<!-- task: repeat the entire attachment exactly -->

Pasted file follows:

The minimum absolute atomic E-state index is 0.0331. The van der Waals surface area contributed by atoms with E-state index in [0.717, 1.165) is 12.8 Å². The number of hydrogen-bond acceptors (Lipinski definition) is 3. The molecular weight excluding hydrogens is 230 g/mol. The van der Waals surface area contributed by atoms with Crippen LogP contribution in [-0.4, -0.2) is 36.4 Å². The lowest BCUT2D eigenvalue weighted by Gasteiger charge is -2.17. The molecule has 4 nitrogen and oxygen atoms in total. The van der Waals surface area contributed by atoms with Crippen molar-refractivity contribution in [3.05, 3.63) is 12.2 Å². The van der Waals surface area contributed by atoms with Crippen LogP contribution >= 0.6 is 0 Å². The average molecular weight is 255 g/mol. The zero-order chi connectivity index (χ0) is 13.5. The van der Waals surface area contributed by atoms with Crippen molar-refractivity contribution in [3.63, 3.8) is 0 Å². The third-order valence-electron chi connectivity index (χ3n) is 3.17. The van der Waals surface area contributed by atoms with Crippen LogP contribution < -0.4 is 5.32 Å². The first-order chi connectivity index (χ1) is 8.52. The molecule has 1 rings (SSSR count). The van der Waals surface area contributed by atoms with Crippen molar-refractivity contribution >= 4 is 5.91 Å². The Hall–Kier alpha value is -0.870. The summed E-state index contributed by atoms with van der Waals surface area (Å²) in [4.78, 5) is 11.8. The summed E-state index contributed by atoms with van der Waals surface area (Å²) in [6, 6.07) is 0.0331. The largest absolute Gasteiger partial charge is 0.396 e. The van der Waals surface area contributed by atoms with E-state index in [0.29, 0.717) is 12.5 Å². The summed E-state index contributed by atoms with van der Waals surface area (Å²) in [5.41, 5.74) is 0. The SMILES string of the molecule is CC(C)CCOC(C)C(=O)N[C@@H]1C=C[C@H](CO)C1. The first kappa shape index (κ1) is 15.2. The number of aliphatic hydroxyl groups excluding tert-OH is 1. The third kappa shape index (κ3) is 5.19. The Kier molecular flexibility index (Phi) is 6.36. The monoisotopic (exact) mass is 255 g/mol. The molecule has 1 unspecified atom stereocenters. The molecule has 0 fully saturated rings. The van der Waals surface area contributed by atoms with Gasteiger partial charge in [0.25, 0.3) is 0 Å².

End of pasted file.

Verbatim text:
The minimum absolute atomic E-state index is 0.0331. The van der Waals surface area contributed by atoms with E-state index in [0.717, 1.165) is 12.8 Å². The number of hydrogen-bond acceptors (Lipinski definition) is 3. The molecular weight excluding hydrogens is 230 g/mol. The van der Waals surface area contributed by atoms with Crippen LogP contribution in [-0.4, -0.2) is 36.4 Å². The lowest BCUT2D eigenvalue weighted by Gasteiger charge is -2.17. The molecule has 4 nitrogen and oxygen atoms in total. The van der Waals surface area contributed by atoms with Crippen molar-refractivity contribution in [3.05, 3.63) is 12.2 Å². The van der Waals surface area contributed by atoms with Crippen LogP contribution >= 0.6 is 0 Å². The average molecular weight is 255 g/mol. The zero-order chi connectivity index (χ0) is 13.5. The van der Waals surface area contributed by atoms with Crippen molar-refractivity contribution in [3.63, 3.8) is 0 Å². The third-order valence-electron chi connectivity index (χ3n) is 3.17. The van der Waals surface area contributed by atoms with Crippen LogP contribution < -0.4 is 5.32 Å². The first-order chi connectivity index (χ1) is 8.52. The molecule has 1 rings (SSSR count). The van der Waals surface area contributed by atoms with Crippen molar-refractivity contribution >= 4 is 5.91 Å². The Hall–Kier alpha value is -0.870. The summed E-state index contributed by atoms with van der Waals surface area (Å²) in [4.78, 5) is 11.8. The summed E-state index contributed by atoms with van der Waals surface area (Å²) in [6, 6.07) is 0.0331. The largest absolute Gasteiger partial charge is 0.396 e. The van der Waals surface area contributed by atoms with E-state index in [0.29, 0.717) is 12.5 Å². The summed E-state index contributed by atoms with van der Waals surface area (Å²) in [5.41, 5.74) is 0. The SMILES string of the molecule is CC(C)CCOC(C)C(=O)N[C@@H]1C=C[C@H](CO)C1. The first kappa shape index (κ1) is 15.2. The number of aliphatic hydroxyl groups excluding tert-OH is 1. The third kappa shape index (κ3) is 5.19. The Kier molecular flexibility index (Phi) is 6.36. The monoisotopic (exact) mass is 255 g/mol. The molecule has 1 unspecified atom stereocenters. The molecule has 0 fully saturated rings. The van der Waals surface area contributed by atoms with Gasteiger partial charge in [0.25, 0.3) is 0 Å².